Bowling: Sport or not?
Once upon a time, I met a short little guy who exuberantly shook my hand and introduced himself as "Tye Critchlow, PBA."
Tye was the Rookie of the Year in the Professional Bowling Association and, much like my soccer friends do, he spent an hour telling me how bowling was going to be the next big sport in Milwaukee as well as the rest of America.
I've got news for Critchlow. Not only is bowling not the next big sport in Milwaukee and the rest of America, it doesn't even qualify as a sport.
In fact, here are my top 10 reasons why bowling isn't and never will be considered a sport:
10. Until people passed a bunch of crazy laws you could smoke and still bowl.
9. You can drink beer, rum and Cokes, whiskey sours and wine spritzers and get chicken wing sauce on your ball and nobody thinks you are odd.
8. There are no uniforms. Most men wear double-knit pants and untucked shirts. Women wear culottes or short skirts, no matter what kind of legs they have. Sleeveless blouses are also big. And what's up with those shoes?
7. When a group of young people gets drunk by 10 p.m., they decide to go bowling because it's fun to watch their friends fall down and slide along the alley.
6. If your Wonderlic score is under 20 you can't figure out how to keep score.
5. You can't name two professional bowlers without looking it up on the Internet.
4. Bowling is too easy. Anybody can do it. Make the ball weigh 50 pounds and put 50 pins down there and then maybe we can get a sport.
3. There is no fantasy bowling league.
2. Hollywood producers tried to start "Bowling with the Stars" but Kathy Griffin, Eric Estrada, Heidi Montag, Richard Simmons, Kevin Federline, Judge Judy, Sylvester Stallone, Ricardo Montalban (dead), Tony Curtis (dead), Gary Coleman (dead) and Ron Jeremy all declined because they didn't want to associate with bowling, even if it was on weekly television.
And the number one reason bowling isn't a real sport ...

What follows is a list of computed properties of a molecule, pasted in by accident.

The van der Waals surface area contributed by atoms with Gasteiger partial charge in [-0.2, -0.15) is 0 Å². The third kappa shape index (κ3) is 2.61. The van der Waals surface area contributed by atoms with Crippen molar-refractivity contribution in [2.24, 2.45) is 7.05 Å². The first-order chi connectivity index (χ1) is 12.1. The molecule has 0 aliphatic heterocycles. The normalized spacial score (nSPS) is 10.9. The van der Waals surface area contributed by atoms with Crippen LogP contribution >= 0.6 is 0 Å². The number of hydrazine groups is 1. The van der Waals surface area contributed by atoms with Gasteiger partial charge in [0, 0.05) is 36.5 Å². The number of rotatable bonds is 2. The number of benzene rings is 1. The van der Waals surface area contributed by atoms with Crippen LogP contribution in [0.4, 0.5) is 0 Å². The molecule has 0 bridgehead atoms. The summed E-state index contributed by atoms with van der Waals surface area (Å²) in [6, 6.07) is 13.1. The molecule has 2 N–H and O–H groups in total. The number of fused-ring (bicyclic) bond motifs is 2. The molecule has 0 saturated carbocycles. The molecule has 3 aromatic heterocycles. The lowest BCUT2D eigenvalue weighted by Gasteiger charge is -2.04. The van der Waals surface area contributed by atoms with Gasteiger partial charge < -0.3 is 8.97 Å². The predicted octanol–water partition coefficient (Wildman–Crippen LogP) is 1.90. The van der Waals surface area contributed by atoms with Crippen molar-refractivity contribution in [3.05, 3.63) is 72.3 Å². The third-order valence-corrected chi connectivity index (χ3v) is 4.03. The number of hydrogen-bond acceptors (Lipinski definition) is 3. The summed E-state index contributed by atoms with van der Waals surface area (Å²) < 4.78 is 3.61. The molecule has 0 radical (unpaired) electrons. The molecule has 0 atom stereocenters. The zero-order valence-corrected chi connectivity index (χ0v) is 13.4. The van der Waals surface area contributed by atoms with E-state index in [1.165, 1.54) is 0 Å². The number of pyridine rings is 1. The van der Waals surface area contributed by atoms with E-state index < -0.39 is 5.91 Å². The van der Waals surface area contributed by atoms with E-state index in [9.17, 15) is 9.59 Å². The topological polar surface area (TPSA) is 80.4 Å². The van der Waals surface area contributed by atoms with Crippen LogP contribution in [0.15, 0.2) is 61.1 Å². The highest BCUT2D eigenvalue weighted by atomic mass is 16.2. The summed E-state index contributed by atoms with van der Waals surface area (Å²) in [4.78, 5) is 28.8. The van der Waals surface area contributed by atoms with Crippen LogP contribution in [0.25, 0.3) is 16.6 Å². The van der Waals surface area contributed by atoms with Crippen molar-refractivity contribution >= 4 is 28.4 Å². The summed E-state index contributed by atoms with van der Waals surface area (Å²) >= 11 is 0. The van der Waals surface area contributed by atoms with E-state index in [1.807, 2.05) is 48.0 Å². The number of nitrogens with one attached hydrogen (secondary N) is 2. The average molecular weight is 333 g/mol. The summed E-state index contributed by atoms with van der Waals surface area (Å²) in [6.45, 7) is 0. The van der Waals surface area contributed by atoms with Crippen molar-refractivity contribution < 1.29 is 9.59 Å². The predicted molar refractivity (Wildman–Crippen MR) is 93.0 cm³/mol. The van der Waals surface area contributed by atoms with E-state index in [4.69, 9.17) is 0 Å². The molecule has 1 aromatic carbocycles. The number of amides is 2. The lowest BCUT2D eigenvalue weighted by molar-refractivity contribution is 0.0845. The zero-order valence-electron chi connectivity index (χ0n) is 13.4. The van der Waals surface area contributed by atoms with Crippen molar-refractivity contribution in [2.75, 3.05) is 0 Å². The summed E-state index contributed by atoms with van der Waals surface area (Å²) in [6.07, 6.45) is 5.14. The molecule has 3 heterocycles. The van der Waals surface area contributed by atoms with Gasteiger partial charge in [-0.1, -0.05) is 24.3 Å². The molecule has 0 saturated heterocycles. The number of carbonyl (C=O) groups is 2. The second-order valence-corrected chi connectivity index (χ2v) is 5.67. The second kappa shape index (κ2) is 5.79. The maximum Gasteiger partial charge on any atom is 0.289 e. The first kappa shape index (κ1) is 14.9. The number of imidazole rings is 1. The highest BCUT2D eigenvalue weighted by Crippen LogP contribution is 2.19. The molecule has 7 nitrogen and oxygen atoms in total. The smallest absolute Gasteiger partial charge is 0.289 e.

Can you say "Poker gets more coverage on ESPN."
Begel, you only see Bowling as a game here in Milwaukee because more people play it during the winter when there's nothing to do. I've heard stories from a few friends down south that during some nights they go to baseball and football fields to run the bases and climb the goal posts pretending they're in college again when they're all slobbered and have nothing to do. They can do that there because of the weather. You're going to find bad manners with anything you enjoy. Bowling is actually a much better way to socially interact than most sports, and with the stupid senseless text-messaging era that is hitting harder than Juan Pierre and making most people dumber I wouldn't hesitate in letting my child be a part of the sport.
Actually, the #4 you site is my retort to Dave's #4.
Broner: My viewpoint was not that bowling was not a sport, because I contend that it should be classified as a sport. My reply was more to comment on Dave's 4th point, which said "bowling may be easy but bowling well is not". If anyone thinks that lane conditions and the lack of the ABC not controlling these conditions is not a factor. Then they know very little about the sport.
@DanEBoy, I don't know that different/better lane conditions are an argument that bowling isn't a sport. More 300 games might be bowled than before but it's not like the average person walks in from the street and rolls a 300. People who bowl 300s put in a lot of time. Look at the advances in equipment and conditions in virtually every sport. A few examples: Basketball hoops have better backboards and more forgiving rims, golf clubs and balls make old ones pale in comparison, and shoes for every sport have been crafted specifically for increased performance where a split second or inch makes the difference between winning and losing. Again, I don't really care if people care whether bowling is a sport or something else. This was just Dave stirring the pot with lousy points.
Dave is right about bowling being easy. Case in point would be that years ago, the American Bowling Congress had strict rules on lane conditions. As a result a 300 game was an unusual event and for some a happening of a lifetime. If you check the Journal-Sentinel bowling scores each morning you'll find that some folks have 20, 30, and even 50 or more perfect games What's wrong with this picture? Sounds easy to me.
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